Last summer I visited an exhibition on occasion of the celebration of “2011 Year of Antoine de Saint-Exupéry”. Elsewhere he is mainly known as the author of “The Little Prince” (Le Petit Prince), however I learnt in that exhibition that in Toulouse he is mainly known as an aviation pioneer, flying airmail routes (for the emblematic Aéropostale based in Toulouse) and then for the French Air Force.
I guess that some of you had read Le Petit Prince early in your lives, I didn’t. I received the book as a present from former colleagues when moving to France and only finished it some weeks ago, being the first book I’ve read in French. Not bad for a start, as according to the Wikipedia it is the most read book in French language and was voted as the best book of the 20th century in France.
It has some idealistic messages or fine criticisms, to name a few:
- “One sees clearly only with the heart. What is essential is invisible to the eye.”
- A businessman who goes on “owning” stars and counting them not having time for anything else, not knowing what to do with them and having a very serious thought of him.
- The geographer, proud of his profession, but who lacks any practical knowledge as “that” is the responsibility of someone else, the explorer in this case.
- The concept of domestication being two-ways. I loved when the prince goes “Il y a une fleur… je crois qu’elle m’a apprivoisé…” (“There is a flower … I think she domesticated me …”) I believe this could be applicable to many pet owners.
I felt especially caught when the book first said “Les grandes personnes aiment les chiffres” (adults love numbers) and later when it went:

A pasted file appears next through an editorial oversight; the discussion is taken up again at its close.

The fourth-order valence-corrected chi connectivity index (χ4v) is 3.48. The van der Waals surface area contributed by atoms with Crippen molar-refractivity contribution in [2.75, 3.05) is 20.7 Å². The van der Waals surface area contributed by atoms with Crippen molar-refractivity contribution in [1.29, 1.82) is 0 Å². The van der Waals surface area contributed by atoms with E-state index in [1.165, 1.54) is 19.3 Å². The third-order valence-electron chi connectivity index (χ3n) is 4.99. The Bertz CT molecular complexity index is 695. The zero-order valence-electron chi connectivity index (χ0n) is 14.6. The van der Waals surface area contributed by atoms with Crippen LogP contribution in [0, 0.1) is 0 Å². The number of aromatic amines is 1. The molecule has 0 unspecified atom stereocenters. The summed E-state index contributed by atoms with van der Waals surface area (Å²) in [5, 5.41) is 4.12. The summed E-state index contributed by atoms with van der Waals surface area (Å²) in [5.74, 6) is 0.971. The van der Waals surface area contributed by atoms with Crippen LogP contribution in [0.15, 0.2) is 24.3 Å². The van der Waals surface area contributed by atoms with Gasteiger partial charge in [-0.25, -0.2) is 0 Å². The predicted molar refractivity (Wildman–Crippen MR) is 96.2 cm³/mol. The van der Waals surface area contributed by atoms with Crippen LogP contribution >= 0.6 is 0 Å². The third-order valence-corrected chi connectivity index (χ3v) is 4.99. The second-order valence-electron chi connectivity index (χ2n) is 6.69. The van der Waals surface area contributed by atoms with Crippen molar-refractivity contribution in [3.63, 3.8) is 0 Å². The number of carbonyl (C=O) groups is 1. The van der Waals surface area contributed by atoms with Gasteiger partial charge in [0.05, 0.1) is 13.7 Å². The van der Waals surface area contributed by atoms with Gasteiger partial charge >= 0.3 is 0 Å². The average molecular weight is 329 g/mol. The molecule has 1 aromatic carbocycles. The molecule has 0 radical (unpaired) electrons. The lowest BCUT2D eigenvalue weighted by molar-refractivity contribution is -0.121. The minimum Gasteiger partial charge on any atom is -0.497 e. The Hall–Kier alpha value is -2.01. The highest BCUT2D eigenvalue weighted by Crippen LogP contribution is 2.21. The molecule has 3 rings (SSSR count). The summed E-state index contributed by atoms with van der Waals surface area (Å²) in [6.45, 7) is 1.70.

“Si les deux milliards d’habitants qui peuplent la terre se tenaient debout et un peu serrés, comme pour un meeting, ils logeraient aisément sur une place publique de vingt milles de long sur vingt milles de large. On pourrait entasser l’humanité sur le moindre petit îlot du Pacifique.
Les grandes personnes, bien sûr, ne vous croiront pas. Elles s’imaginent tenir beaucoup de place. Elles se voient importantes comme des baobabs. Vous leur conseillerez donc de faire le calcul. Elles adorent les chiffres: ça leur plaira.”
(“If the two billion inhabitants who people its surface were all to stand upright and somewhat crowded together, as they do for some big public assembly, they could easily be put into one public square twenty miles long and twenty miles wide. All humanity could be piled up on a small Pacific islet.
The grown-ups, to be sure, will not believe you when you tell them that. They imagine that they fill a great deal of space. They fancy themselves as important as the baobabs. You should advise them, then, to make their own calculations. They adore figures, and that will please them.”)
When I read the first paragraph and before reading the second, I was already writing a remainder note to make the calculation…
In demonstrations, the range of people per square meter is between 2 and 3.5 (4 being “like a rock concert”). A square of 20 miles by 20 miles covers an area of 1,035 millions of square meters. Therefore, in such a square we could pack between 2 and 4 billion people, the population of the Earth at the time, yes.